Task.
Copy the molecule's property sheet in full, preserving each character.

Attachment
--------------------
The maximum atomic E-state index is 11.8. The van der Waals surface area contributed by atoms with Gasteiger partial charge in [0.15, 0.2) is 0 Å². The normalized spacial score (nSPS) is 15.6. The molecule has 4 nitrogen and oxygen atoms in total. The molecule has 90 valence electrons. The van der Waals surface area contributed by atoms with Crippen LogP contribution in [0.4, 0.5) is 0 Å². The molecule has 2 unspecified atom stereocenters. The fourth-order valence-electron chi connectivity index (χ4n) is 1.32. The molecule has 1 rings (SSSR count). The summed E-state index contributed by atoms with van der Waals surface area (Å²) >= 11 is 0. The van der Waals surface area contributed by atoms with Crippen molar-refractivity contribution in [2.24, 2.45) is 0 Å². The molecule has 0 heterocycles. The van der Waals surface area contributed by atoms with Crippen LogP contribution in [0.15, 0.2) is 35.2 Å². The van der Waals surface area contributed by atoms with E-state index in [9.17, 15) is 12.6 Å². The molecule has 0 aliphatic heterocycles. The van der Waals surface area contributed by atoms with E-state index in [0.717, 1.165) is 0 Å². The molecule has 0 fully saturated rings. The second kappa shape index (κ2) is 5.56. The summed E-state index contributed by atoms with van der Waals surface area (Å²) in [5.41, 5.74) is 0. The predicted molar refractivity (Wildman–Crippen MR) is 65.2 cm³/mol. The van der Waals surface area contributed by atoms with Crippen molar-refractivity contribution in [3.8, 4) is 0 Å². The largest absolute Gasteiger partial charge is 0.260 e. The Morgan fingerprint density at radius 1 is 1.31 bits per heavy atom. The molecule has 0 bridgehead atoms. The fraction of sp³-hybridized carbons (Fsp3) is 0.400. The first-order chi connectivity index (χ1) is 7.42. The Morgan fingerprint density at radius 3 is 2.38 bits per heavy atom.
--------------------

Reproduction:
The maximum atomic E-state index is 11.8. The van der Waals surface area contributed by atoms with Gasteiger partial charge in [0.15, 0.2) is 0 Å². The normalized spacial score (nSPS) is 15.6. The molecule has 4 nitrogen and oxygen atoms in total. The molecule has 90 valence electrons. The van der Waals surface area contributed by atoms with Crippen LogP contribution in [0.4, 0.5) is 0 Å². The molecule has 2 unspecified atom stereocenters. The fourth-order valence-electron chi connectivity index (χ4n) is 1.32. The molecule has 1 rings (SSSR count). The summed E-state index contributed by atoms with van der Waals surface area (Å²) >= 11 is 0. The van der Waals surface area contributed by atoms with Crippen molar-refractivity contribution in [2.24, 2.45) is 0 Å². The molecule has 0 heterocycles. The van der Waals surface area contributed by atoms with Crippen LogP contribution in [0.15, 0.2) is 35.2 Å². The van der Waals surface area contributed by atoms with E-state index in [9.17, 15) is 12.6 Å². The molecule has 0 aliphatic heterocycles. The van der Waals surface area contributed by atoms with E-state index in [0.717, 1.165) is 0 Å². The molecule has 0 fully saturated rings. The second kappa shape index (κ2) is 5.56. The summed E-state index contributed by atoms with van der Waals surface area (Å²) in [5.41, 5.74) is 0. The predicted molar refractivity (Wildman–Crippen MR) is 65.2 cm³/mol. The van der Waals surface area contributed by atoms with Crippen molar-refractivity contribution in [3.8, 4) is 0 Å². The largest absolute Gasteiger partial charge is 0.260 e. The Morgan fingerprint density at radius 1 is 1.31 bits per heavy atom. The molecule has 0 bridgehead atoms. The fraction of sp³-hybridized carbons (Fsp3) is 0.400. The first-order chi connectivity index (χ1) is 7.42. The Morgan fingerprint density at radius 3 is 2.38 bits per heavy atom.